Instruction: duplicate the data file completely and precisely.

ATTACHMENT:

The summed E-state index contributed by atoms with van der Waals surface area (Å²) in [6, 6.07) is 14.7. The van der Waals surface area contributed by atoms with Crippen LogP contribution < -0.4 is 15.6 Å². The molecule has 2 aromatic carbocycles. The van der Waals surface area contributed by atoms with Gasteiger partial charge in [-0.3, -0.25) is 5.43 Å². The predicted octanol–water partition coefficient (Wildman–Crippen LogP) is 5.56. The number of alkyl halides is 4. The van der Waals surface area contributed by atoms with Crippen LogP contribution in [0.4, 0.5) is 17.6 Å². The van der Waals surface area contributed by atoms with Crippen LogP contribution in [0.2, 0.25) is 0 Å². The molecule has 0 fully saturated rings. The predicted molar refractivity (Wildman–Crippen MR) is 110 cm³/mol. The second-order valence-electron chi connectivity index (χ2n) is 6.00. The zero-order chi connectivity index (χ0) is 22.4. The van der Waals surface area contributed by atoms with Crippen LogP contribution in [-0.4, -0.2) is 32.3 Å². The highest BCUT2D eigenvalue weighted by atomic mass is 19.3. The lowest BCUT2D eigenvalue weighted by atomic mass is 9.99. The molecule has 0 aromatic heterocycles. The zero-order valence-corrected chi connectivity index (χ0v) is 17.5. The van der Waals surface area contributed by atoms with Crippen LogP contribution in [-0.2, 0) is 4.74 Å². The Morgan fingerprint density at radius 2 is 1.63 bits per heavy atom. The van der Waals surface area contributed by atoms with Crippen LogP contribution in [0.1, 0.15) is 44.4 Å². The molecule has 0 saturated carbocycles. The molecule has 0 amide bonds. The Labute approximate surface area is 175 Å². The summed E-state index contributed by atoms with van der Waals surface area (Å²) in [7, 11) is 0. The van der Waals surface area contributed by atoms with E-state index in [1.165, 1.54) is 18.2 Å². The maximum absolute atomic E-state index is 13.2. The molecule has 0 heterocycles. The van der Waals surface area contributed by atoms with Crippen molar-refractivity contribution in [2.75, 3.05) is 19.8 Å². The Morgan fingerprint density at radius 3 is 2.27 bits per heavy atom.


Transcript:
The summed E-state index contributed by atoms with van der Waals surface area (Å²) in [6, 6.07) is 14.7. The van der Waals surface area contributed by atoms with Crippen LogP contribution < -0.4 is 15.6 Å². The molecule has 2 aromatic carbocycles. The van der Waals surface area contributed by atoms with Gasteiger partial charge in [-0.3, -0.25) is 5.43 Å². The predicted octanol–water partition coefficient (Wildman–Crippen LogP) is 5.56. The number of alkyl halides is 4. The van der Waals surface area contributed by atoms with Crippen LogP contribution in [0.4, 0.5) is 17.6 Å². The van der Waals surface area contributed by atoms with Crippen LogP contribution in [0.2, 0.25) is 0 Å². The molecule has 0 fully saturated rings. The predicted molar refractivity (Wildman–Crippen MR) is 110 cm³/mol. The second-order valence-electron chi connectivity index (χ2n) is 6.00. The zero-order chi connectivity index (χ0) is 22.4. The van der Waals surface area contributed by atoms with Crippen LogP contribution in [-0.4, -0.2) is 32.3 Å². The highest BCUT2D eigenvalue weighted by atomic mass is 19.3. The lowest BCUT2D eigenvalue weighted by atomic mass is 9.99. The molecule has 0 aromatic heterocycles. The zero-order valence-corrected chi connectivity index (χ0v) is 17.5. The van der Waals surface area contributed by atoms with Crippen LogP contribution in [-0.2, 0) is 4.74 Å². The Morgan fingerprint density at radius 2 is 1.63 bits per heavy atom. The van der Waals surface area contributed by atoms with Crippen LogP contribution in [0.1, 0.15) is 44.4 Å². The molecule has 0 saturated carbocycles. The molecule has 0 amide bonds. The Labute approximate surface area is 175 Å². The summed E-state index contributed by atoms with van der Waals surface area (Å²) in [7, 11) is 0. The van der Waals surface area contributed by atoms with E-state index in [1.165, 1.54) is 18.2 Å². The maximum absolute atomic E-state index is 13.2. The molecule has 0 heterocycles. The van der Waals surface area contributed by atoms with Crippen molar-refractivity contribution in [2.75, 3.05) is 19.8 Å². The Morgan fingerprint density at radius 3 is 2.27 bits per heavy atom.